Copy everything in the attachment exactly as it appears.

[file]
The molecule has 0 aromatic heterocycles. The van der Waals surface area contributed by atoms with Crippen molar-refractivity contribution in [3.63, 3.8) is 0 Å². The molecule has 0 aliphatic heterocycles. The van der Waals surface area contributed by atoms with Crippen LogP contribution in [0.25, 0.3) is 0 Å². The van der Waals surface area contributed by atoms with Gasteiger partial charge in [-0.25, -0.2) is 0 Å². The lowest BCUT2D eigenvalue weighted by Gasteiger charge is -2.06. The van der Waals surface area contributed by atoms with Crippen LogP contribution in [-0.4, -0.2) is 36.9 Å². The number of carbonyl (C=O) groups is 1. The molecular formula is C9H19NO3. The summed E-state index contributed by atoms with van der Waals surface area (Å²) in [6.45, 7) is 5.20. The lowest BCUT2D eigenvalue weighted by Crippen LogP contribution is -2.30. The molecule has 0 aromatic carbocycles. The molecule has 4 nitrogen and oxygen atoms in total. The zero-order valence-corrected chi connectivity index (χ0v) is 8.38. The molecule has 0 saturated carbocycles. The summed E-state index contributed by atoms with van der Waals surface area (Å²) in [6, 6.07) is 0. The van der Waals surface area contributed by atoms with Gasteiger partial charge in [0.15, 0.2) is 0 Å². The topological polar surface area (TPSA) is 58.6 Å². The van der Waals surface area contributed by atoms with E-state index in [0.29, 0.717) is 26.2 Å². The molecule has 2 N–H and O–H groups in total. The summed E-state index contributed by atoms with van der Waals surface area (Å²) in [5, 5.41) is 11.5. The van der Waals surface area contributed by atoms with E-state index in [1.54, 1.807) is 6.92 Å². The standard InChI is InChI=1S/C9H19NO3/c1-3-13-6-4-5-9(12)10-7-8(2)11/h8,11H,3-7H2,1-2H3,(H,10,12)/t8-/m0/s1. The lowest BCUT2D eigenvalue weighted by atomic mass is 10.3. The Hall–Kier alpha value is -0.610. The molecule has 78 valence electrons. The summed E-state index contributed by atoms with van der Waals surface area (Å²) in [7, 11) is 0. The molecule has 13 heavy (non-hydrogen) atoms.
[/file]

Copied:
The molecule has 0 aromatic heterocycles. The van der Waals surface area contributed by atoms with Crippen molar-refractivity contribution in [3.63, 3.8) is 0 Å². The molecule has 0 aliphatic heterocycles. The van der Waals surface area contributed by atoms with Crippen LogP contribution in [0.25, 0.3) is 0 Å². The van der Waals surface area contributed by atoms with Gasteiger partial charge in [-0.25, -0.2) is 0 Å². The lowest BCUT2D eigenvalue weighted by Gasteiger charge is -2.06. The van der Waals surface area contributed by atoms with Crippen LogP contribution in [-0.4, -0.2) is 36.9 Å². The number of carbonyl (C=O) groups is 1. The molecular formula is C9H19NO3. The summed E-state index contributed by atoms with van der Waals surface area (Å²) in [6.45, 7) is 5.20. The lowest BCUT2D eigenvalue weighted by Crippen LogP contribution is -2.30. The molecule has 0 aromatic carbocycles. The molecule has 4 nitrogen and oxygen atoms in total. The zero-order valence-corrected chi connectivity index (χ0v) is 8.38. The molecule has 0 saturated carbocycles. The summed E-state index contributed by atoms with van der Waals surface area (Å²) in [6, 6.07) is 0. The van der Waals surface area contributed by atoms with Gasteiger partial charge in [0.15, 0.2) is 0 Å². The topological polar surface area (TPSA) is 58.6 Å². The van der Waals surface area contributed by atoms with E-state index in [0.29, 0.717) is 26.2 Å². The molecule has 2 N–H and O–H groups in total. The summed E-state index contributed by atoms with van der Waals surface area (Å²) in [5, 5.41) is 11.5. The van der Waals surface area contributed by atoms with E-state index in [1.54, 1.807) is 6.92 Å². The standard InChI is InChI=1S/C9H19NO3/c1-3-13-6-4-5-9(12)10-7-8(2)11/h8,11H,3-7H2,1-2H3,(H,10,12)/t8-/m0/s1. The lowest BCUT2D eigenvalue weighted by atomic mass is 10.3. The Hall–Kier alpha value is -0.610. The molecule has 78 valence electrons. The summed E-state index contributed by atoms with van der Waals surface area (Å²) in [7, 11) is 0. The molecule has 13 heavy (non-hydrogen) atoms.